Secretary of State Wayne Williams is flanked by Huerfano County Clerk Nancy Cruz and Baca County Clerk Sharon Dubois at the Colorado County Clerks Association winter conference in Colorado Springs. (SOS photo)

Colorado Secretary of State Wayne Williams received a round of applause from county clerks and their staffs when he said he opposed the Department of Homeland Security’s decision to classify election systems as “critical infrastructure.”

“While we appreciate the support and the assistance we receive, I join many secretaries of state in saying that is not something the federal government needs to take over,” Williams said, in his his address to the Colorado County Clerks Association at its winter conference in Colorado Springs last week.

Denver Clerk Deb Johnson and Gary Zimmerman, chief of staff for the Colorado Secretary of State's office. (SOS photo)
Denver Clerk Deb Johnson and Gary Zimmerman, chief of staff for the Colorado Secretary of State’s office. (SOS photo)

Colorado Secretary of State Wayne Williams received a round of applause from county clerks and their staffs when he said he opposed the Department of Homeland Security’s decision to classify
He referred to a DHS decision in the waning days of President Obama’s administration because of security concerns over elections.

The secretary discussed a variety of topics, from 24-hour ballot boxes to repeated hacking claims raised during the 2016 election to two voter initiatives that will change how Colorado conducts primary elections and presidential primary elections. He urged clerks to keep in touch with their lawmakers, as elections issues will be debated during the ongoing session.

“We will continue to provide the support you need to make sure your elections go off well,” Williams said. “That’s my commitment to you as your secretary.”

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Logan County’s Pam Bacon to lead county clerks association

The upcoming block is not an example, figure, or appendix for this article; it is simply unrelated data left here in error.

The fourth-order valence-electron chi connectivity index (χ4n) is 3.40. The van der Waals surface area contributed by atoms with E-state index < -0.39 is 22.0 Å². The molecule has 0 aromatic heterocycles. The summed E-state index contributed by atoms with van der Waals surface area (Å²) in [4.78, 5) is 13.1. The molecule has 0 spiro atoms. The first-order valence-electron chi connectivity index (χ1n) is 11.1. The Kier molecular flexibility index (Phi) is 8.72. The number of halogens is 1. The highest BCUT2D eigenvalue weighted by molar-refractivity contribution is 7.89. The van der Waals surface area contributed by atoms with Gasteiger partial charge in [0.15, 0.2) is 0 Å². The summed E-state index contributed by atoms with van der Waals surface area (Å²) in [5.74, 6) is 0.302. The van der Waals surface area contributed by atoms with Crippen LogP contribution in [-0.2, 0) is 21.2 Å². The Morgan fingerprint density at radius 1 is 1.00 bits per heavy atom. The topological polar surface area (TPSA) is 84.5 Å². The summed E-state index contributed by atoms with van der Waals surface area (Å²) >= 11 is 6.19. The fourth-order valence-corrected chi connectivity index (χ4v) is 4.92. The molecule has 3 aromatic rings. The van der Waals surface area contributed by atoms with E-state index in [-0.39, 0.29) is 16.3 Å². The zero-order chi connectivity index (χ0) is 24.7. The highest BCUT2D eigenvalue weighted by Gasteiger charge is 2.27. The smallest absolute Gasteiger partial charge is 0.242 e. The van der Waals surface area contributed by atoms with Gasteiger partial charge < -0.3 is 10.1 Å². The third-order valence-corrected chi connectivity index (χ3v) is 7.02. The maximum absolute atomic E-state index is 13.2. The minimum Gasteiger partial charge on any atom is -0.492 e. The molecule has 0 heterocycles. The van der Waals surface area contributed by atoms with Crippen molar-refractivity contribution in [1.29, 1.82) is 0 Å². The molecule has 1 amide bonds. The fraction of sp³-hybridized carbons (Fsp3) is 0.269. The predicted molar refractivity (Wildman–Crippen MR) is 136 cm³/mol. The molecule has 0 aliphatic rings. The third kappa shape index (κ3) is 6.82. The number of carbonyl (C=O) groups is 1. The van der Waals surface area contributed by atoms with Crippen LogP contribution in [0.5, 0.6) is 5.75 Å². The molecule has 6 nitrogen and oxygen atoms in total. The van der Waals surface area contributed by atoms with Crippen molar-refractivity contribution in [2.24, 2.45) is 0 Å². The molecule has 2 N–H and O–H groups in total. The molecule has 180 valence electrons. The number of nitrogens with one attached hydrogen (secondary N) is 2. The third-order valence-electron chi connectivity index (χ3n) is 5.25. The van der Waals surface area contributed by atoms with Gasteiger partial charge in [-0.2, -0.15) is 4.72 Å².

The clerks who are about to be sworn in as members of the Colorado County Clerks Association board enjoy a light-hearted moment. They are, left to right, Chaffee County Clerk Lori Mitchell, president elect; Arapahoe County Clerk Matt Crane; past president; Otero County Clerk Sharon Sisnroy, treasurer; Adams County Clerk Stan Martin, vice president; Pitkin County Clerk Janice Vos Caudill, secretary; Park County Clerk Deb Green, Southern region chair; Lincoln County Clerk Corinne Lengel, Eastern region chair; and El Paso County Clerk Chuck Broerman, Central regional chair. (SOS photo)
The clerks who are about to be sworn in as members of the Colorado County Clerks Association board enjoy a light-hearted moment. They are, left to right, Chaffee County Clerk Lori Mitchell, Arapahoe County Clerk Matt Crane, Otero County Clerk Sharon Sisnroy, Adams County Clerk Stan Martin, Pitkin County Clerk Janice Vos Caudill, Park County Clerk Deb Green, Lincoln County Clerk Corinne Lengel and El Paso County Clerk Chuck Broerman. (SOS photo)

Logan County Clerk Pam Bacon will lead the Colorado County Clerks Association for the year, assisted by fellow clerks who will serve on CCCA board.

She took the oath of office from her predecessor, Arapahoe County Clerk Matt Crane, at the association’s winter conference in Colorado Springs last week.

Arapahoe County Matt Crane, right, administers the oath of office to Logan County Clerk Pam Bacon. (SOS photo)
Arapahoe County Matt Crane, right, administers the oath of office to Logan County Clerk Pam Bacon. (SOS photo)

“I accept the position of president of the CCCA with humility because I am sure it is not an easy task and I am certain that despite my best efforts, I will disappoint some of you sometimes,” Bacon said in her acceptance speech.

“My door is always open and I am only a phone call or e-mail away so feel free to reach out to me,” she said. “I recently told a clerk that we are all on the same team just in different zip codes and I do believe that. Our association is great at lending that helping hand or ear to a fellow clerk but we have to know your dilemma before we can extend that help.”

Bacon’s presidency comes as clerks and the legislature grapple with the implementation of two election-related ballot measures that voters passed in November.